A large, good heart
God calls you to the silent solitude in which the two of you can converse in prayer. God wants to speak to your heart.
The Bible speaks of the heart as the center of the human person, the deepest and most authentic part of us, and as the seat of our faculty of understanding. And so, the principal organ used in lectio divina is the heart, because it is the nucleus in which each human persan exists as a unique, unrepeatable mystery. Yet you have read of an uncircumcised heart (Dt 30:6; Rom 2:29), a heart of stone (Ez 11:19), a divided heart (Ps 119:13 and Jer 32:29), and a blind heart (Lam 3:65). All these expressions indicate a heart that is far from God, that has not been touched by faith. A believer's heart can become weighed down with dissipation and drunkenness and the concerns of this life (Lk 21:34). It can become sick, hardened and so blocked up that it can no longer recognize or understand the Lord's words and actions (Mk 6:52 and 8:17). It can become unstable, inconstant, and tend to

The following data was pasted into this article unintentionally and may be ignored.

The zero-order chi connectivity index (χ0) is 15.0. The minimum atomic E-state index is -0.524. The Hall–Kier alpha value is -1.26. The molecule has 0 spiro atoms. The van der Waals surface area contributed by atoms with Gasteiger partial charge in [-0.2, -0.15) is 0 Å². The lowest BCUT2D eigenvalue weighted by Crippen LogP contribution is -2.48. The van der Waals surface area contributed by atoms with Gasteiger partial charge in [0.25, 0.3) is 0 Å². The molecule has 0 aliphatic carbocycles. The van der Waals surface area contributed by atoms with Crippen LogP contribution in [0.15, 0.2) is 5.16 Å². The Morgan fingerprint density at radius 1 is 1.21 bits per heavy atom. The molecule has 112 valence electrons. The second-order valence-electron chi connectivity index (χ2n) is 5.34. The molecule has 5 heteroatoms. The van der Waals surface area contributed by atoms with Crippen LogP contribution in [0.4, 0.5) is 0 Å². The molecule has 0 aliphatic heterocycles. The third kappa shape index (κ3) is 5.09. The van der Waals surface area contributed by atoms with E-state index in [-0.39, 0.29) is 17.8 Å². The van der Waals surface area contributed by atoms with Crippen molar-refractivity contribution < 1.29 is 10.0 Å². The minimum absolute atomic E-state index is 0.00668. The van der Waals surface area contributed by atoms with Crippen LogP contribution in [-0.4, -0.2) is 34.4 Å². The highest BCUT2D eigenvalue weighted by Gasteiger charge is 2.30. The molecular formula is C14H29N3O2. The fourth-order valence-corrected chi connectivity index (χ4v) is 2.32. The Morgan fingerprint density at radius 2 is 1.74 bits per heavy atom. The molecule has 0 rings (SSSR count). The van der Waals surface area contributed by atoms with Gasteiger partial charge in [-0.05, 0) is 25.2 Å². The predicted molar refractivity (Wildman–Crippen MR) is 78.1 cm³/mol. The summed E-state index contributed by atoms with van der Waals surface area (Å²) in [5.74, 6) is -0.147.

lose or forget the Word (2 Pt 3:16; Lk 8:13). A heart can begin to draw its nourishment from what is merely human, from the latest ideologies or even from its own pride, which is the worst sin. So when you are getting ready to spend time listening to God, take your heart in your hands and raise it up toward God, so that God may make it a heart of flesh: whole, steady and cleansed. Only when your heart becomes like that of a little child can it receive God's gifts (Mk 10:15).